To avoid paying high prices, Richard’s Packaging also focuses on smaller targets and looks for companies generating between $20-100 million in revenue. Unlike its competitors, who focus on larger acquisitions that can cost up to twice as much, concentrating on acquiring smaller companies allows Richard’s to not only realize the same synergies as its competition, but (with an estimated 50 distributors of this size in its markets) also have access to a long runway.4 Likewise, Mainstreet Equity focuses on purchasing mid-market apartment buildings with less than 100 units. Ownership of these buildings is highly fragmented among mom-and-pop operators, with the 10 largest apartment owners in Canada owning just 12% of total supply. Since smaller owners are often capital constrained, there is also the opportunity to add value through renovations in this segment. This combination of highly fragmented ownership and assets which have been under-invested in allows Mainstreet to purchase apartments below replacement cost.

Each of these companies operates in industries in which acquisition activity has been increasing over time and competition for assets has intensified. However, as described above, the management teams of these companies have cleverly carved out niches to minimize competition and remain disciplined in the face of valuations rising around them.


As previously mentioned, integration can be the undoing of an otherwise high-potential consolidation strategy. One way to increase the likelihood of a smooth integration is to acquire in industries with sticky, recurring revenues to begin with. If it is difficult for a customer to switch away from the target’s solution, the customer will be less sensitive to changes in ownership and may be more tolerant of any operational hiccups. This is the case with VitalHub, which seeks to acquire businesses where more than 60% of revenues are recurring software subscription fees. The clinicians who make up VitalHub’s customers use the software every day, and it often provides them with real-time insights into bed utilization and patient flow. Switching software would be disruptive to patient care and would require re-training staff. This dynamic has kept churn rates at VitalHub in the low single digits.

Similarly, while Richard’s Packaging’s revenues are not contractually recurring, customers would face disruption if they switched. Richard’s focuses on distributing to small and medium-sized businesses (SMBs) that do not have a full procurement team and rely on Richard’s for logistics management. This means that Richard’s holds inventory at distribution centres near customers and provides just-in-time delivery. Unlike larger customers who may have their own warehouses, customers switching from Richard’s risk going without packaging and being unable to sell their products.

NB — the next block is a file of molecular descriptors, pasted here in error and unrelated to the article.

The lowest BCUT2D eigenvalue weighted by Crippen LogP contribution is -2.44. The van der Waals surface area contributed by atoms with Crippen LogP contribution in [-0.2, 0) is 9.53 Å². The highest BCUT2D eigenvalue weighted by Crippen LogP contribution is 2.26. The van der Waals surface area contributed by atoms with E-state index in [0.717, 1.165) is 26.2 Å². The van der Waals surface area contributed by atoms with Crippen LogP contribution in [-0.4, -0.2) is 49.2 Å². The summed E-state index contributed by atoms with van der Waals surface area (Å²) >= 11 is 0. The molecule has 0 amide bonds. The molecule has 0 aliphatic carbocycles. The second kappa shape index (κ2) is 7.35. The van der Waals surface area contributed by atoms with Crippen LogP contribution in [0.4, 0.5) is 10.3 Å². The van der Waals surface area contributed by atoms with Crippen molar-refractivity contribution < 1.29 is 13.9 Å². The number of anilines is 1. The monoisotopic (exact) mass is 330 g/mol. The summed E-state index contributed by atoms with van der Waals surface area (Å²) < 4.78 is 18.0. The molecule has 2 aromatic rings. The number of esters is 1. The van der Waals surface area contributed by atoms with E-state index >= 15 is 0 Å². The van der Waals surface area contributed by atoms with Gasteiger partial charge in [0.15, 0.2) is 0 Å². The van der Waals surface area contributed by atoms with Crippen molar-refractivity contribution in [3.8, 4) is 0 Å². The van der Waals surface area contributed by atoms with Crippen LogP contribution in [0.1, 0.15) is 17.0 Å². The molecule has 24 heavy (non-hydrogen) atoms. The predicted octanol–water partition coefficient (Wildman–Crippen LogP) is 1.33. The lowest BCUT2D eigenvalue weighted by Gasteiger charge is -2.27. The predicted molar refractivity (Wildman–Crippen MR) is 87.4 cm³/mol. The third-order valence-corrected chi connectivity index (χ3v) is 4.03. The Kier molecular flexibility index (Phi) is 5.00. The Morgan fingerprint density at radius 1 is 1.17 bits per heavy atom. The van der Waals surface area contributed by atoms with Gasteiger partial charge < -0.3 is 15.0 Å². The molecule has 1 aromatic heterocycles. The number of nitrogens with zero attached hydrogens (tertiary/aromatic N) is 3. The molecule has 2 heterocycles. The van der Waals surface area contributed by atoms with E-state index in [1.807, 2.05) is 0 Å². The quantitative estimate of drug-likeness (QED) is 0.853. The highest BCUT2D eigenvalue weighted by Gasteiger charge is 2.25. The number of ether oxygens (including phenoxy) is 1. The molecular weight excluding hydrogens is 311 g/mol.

We look for evidence that the consolidator can add value to the target company and that those synergies are not only repeatable over several acquisitions, but also sustainable long term. Cost synergies, where operating expenses can be reduced, are the most common and reliable source of synergies. Examples include reducing the acquired workforce (there is seldom the need for two human resources departments, two information technology departments, two accounting teams, etc.), renegotiating supplier agreements, and closing redundant facilities. We recognize that these cost synergies, while highly coveted by investors, often mean employees are losing their jobs. Indiscriminate workforce reductions in the name of short-term profits can be unsustainable long-term, and we place a high level of importance on determining whether management is cutting too deep.

VitalHub has consistently been able to reduce the costs of acquired companies by over 20% by offshoring research and development to an office in Sri Lanka. As a result, VitalHub can take a target from breakeven to 20-30% earnings before interest, taxes, depreciation, and amortization (EBITDA) margins in short order.

Similarly, Mainstreet’s acquisition model results in cost synergies at both the capital investment and operational expense level. When investing in a building’s renovations, Mainstreet can do so for 40-50% less than its competitors. This is because Mainstreet transacts in volumes large enough to source materials directly, without the use of a distributor, and has built these relationships over 20 years. Mainstreet is also able to lower operating expenses by clustering apartment buildings within a five-block radius, doing away with the need for resident managers and property managers at each building.

Conversely, revenue synergies assume that the combined entity will have higher sales growth than if the companies were separate. This increased sales growth can come from cross-selling, gaining access to new distribution channels, or increasing brand recognition from being a larger company. The focus on serving SMBs provides a benefit to bundling and simplifying purchasing, which has made Richard’s Packaging successful in cross-selling across its network. VitalHub has also been successful in cross-selling acquired technologies to existing customers. This is especially true in its patient-flow segment since hospitals prefer to work with existing suppliers.